Nicknamed Jester from Leicester, Mark Selby is among the most successful in the snooker industry. There are only six players to have obtained the World Championship on at least four occasions, and Selby is one of them. He has a total of eight major victories.
Selby has more than 600 centuries throughout his whole career, with three maximum breaks. His key to success was his ruthless approach, where he showcases his inability to give up. He trains hard, which has allowed him to dominate the world’s number one ranking for the last five years. His strengths are in match play, safety, and simply scoring in each of his games. Although underrated, he’s extremely tough to beat, even when he is playing his B game.
What’s notable about Mark Selby is that he’s also a pool player and won the World Eight-ball Pool Federation in 2006. He was the runner-up in the Chinese Eight-ball World Championship in 2015. No other pool and snooker player has accomplished the same feat.
6. Alex Higgins
Steve Davis calls Alex Higgins “the true genius,” and you will see why. Alexander Gordon Higgins, a Northern Irish player, was gifted and unique whilst being a flamboyant player. He was even nicknamed Hurricane Higgins because he loved to play fast.
Born in 1949, Alex started playing snooker at 11. Immediately at 14, he moved to England to work as a jockey. But Alex wasn’t successful in competing, so he returned to Belfast. Two years later, he began playing more serious snooker games. He finally had his first prominent win in 1968 as the Northern Ireland Amateur Snooker Champion.
Alex was the first snooker player to qualify and gain the World Championship title in 1972. Only two other players accomplished the same, but they are not on this list. Alex won the Masters in 1978 and 1981 and was the UK Champion in 1983. This record included only 11 players who were able to complete the Triple Crown. In 1984, he won with Jimmy White in the World Doubles Championship.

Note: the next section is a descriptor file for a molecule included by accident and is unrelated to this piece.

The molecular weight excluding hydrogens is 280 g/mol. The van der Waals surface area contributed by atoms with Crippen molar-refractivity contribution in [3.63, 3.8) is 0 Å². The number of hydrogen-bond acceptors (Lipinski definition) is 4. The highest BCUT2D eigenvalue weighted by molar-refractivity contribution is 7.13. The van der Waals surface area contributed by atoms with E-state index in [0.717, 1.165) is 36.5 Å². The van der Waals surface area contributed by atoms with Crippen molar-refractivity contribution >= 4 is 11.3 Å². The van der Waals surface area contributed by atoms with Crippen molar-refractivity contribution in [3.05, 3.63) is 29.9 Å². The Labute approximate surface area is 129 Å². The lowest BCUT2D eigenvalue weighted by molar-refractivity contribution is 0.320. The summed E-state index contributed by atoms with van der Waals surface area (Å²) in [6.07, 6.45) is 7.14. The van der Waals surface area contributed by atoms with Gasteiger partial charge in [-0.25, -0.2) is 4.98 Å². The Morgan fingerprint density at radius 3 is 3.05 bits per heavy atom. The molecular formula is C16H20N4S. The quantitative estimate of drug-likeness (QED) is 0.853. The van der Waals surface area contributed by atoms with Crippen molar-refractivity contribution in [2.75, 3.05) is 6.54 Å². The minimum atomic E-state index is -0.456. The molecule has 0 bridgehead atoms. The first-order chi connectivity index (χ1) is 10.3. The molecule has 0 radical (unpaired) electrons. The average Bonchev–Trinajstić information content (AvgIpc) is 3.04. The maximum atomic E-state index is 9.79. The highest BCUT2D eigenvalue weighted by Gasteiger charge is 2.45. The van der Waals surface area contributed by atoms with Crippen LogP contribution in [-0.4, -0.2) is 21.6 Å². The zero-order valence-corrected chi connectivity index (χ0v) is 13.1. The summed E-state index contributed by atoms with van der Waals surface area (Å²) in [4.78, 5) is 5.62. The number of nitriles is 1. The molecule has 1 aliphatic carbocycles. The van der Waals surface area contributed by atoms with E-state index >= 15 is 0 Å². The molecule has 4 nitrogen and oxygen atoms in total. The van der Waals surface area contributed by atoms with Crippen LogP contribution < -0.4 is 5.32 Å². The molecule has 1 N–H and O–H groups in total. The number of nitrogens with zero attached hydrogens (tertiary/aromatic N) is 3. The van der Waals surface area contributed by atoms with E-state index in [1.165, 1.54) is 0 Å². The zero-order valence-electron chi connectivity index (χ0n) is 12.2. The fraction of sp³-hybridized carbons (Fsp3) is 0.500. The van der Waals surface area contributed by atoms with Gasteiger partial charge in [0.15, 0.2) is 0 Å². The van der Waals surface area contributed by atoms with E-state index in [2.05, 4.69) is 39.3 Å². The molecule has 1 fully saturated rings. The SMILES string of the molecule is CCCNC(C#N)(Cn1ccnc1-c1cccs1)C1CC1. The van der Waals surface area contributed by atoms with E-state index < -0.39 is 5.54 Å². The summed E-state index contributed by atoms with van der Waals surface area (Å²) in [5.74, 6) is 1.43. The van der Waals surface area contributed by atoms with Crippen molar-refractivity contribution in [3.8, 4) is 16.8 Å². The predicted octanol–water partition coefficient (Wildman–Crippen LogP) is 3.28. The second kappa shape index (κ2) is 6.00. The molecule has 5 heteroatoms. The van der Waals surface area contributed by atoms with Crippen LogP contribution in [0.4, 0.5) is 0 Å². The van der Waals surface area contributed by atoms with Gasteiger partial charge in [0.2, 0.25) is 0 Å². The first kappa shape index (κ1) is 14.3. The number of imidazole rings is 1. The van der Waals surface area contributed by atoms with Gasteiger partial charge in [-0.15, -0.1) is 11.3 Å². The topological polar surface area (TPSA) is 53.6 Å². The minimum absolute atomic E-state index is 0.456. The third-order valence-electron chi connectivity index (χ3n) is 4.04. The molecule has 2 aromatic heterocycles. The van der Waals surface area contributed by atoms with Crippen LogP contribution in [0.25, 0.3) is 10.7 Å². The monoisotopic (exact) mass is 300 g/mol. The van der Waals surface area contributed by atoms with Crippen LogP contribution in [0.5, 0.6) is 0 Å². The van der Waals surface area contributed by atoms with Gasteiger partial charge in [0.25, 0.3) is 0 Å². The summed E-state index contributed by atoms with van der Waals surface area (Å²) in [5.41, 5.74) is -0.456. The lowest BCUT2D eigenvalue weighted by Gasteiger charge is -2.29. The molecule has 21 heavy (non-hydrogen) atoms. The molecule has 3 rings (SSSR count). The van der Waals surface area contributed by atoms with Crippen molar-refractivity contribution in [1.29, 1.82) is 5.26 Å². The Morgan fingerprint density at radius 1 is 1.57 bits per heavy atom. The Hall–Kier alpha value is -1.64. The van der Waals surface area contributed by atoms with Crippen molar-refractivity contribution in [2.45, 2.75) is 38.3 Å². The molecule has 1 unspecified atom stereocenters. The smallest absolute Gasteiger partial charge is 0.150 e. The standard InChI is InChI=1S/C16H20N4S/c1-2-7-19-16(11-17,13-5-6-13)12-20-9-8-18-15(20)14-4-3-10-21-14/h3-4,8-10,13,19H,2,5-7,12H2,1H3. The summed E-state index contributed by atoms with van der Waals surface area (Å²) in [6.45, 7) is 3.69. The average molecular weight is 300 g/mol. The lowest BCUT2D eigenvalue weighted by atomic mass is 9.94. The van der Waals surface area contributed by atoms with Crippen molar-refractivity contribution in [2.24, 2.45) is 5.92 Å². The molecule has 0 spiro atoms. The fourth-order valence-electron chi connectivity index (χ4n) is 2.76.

Alex Higgins was a fan favourite, which is why it is not surprising that he was called the People’s Champion. Because of his popularity, he is considered why snooker reached a much broader audience in the 80s.
Although Alex Higgins passed away in 2010, his legacy remains.
7. John Higgins
No relation to the previous Higgins above, John is from Scotland and was the World Champion in 1998, 2007, 2009, and 2011. He also won the Masters in 1999 and 2006 and was the UK Champion in 1998,2000, and 2009.
John Higgins is a well-rounded player and probably the best match player of all time. He is lauded for his outstanding temperament and ability to win almost any situation. He has a unique instinct of a champion, a trait needed for anyone who wishes to play snooker, pool, or billiards like a pro.
Born in 1975, John learnt about snooker at a very young age. He was only 16 when he turned professional and had already advanced to the British Open quarter-finals during his debut season. Just two years after turning pro, John took home his first Grand Prix trophy. In 1998, he was hailed a world champion when he defeated Ken Doherty in the finals.
Known as the Wizard of Wishaw, John is the first ever snooker player to have four-century breaks consecutively in a major tournament. He recorded 103, 104, 138, and 128-century breaks. Higgins is also one of the five players in snooker history to win the World and UK titles in the same year.
Because of his significant contribution to the country, John Higgins was awarded the MBE.
8. Jimmy White
With a solid technique and a calm temperament, Jimmy White is truly one of the greats. Born in 1962 in Tooting, London, England, James Warren White is a former professional player on snooker tables. He’s known as The Whirlwind due to his fluid style of play, especially when attacking. Like Alex Higgins, whom he played and won in the 1984 World Doubles Championship, he was known as the People’s Champion.